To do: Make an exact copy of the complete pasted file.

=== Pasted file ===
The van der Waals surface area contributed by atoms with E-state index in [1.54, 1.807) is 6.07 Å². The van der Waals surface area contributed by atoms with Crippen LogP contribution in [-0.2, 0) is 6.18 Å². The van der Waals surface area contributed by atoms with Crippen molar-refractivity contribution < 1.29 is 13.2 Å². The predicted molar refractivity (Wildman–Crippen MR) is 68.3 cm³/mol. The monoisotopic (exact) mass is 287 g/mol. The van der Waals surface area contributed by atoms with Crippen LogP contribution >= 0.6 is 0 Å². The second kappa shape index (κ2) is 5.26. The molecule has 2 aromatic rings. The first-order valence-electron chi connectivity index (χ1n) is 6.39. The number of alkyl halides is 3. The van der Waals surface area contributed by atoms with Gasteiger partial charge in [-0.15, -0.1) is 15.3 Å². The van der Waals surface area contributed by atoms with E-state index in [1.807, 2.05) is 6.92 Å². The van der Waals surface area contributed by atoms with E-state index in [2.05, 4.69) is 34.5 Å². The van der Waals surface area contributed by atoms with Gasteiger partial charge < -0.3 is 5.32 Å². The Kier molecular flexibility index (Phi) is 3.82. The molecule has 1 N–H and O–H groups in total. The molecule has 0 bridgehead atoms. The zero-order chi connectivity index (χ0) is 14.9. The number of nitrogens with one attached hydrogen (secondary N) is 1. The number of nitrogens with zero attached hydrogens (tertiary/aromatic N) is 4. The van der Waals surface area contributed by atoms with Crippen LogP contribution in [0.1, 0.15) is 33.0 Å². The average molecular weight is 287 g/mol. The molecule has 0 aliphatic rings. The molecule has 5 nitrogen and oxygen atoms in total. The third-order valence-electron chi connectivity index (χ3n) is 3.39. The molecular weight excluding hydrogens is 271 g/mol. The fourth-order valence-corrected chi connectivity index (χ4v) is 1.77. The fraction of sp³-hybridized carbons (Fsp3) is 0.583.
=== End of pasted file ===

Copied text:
The van der Waals surface area contributed by atoms with E-state index in [1.54, 1.807) is 6.07 Å². The van der Waals surface area contributed by atoms with Crippen LogP contribution in [-0.2, 0) is 6.18 Å². The van der Waals surface area contributed by atoms with Crippen molar-refractivity contribution < 1.29 is 13.2 Å². The predicted molar refractivity (Wildman–Crippen MR) is 68.3 cm³/mol. The monoisotopic (exact) mass is 287 g/mol. The van der Waals surface area contributed by atoms with Crippen LogP contribution >= 0.6 is 0 Å². The second kappa shape index (κ2) is 5.26. The molecule has 2 aromatic rings. The first-order valence-electron chi connectivity index (χ1n) is 6.39. The number of alkyl halides is 3. The van der Waals surface area contributed by atoms with Gasteiger partial charge in [-0.15, -0.1) is 15.3 Å². The van der Waals surface area contributed by atoms with E-state index in [1.807, 2.05) is 6.92 Å². The van der Waals surface area contributed by atoms with E-state index in [2.05, 4.69) is 34.5 Å². The van der Waals surface area contributed by atoms with Gasteiger partial charge < -0.3 is 5.32 Å². The Kier molecular flexibility index (Phi) is 3.82. The molecule has 1 N–H and O–H groups in total. The molecule has 0 bridgehead atoms. The zero-order chi connectivity index (χ0) is 14.9. The number of nitrogens with one attached hydrogen (secondary N) is 1. The number of nitrogens with zero attached hydrogens (tertiary/aromatic N) is 4. The van der Waals surface area contributed by atoms with Crippen LogP contribution in [0.1, 0.15) is 33.0 Å². The average molecular weight is 287 g/mol. The molecule has 0 aliphatic rings. The molecule has 5 nitrogen and oxygen atoms in total. The third-order valence-electron chi connectivity index (χ3n) is 3.39. The molecular weight excluding hydrogens is 271 g/mol. The fourth-order valence-corrected chi connectivity index (χ4v) is 1.77. The fraction of sp³-hybridized carbons (Fsp3) is 0.583.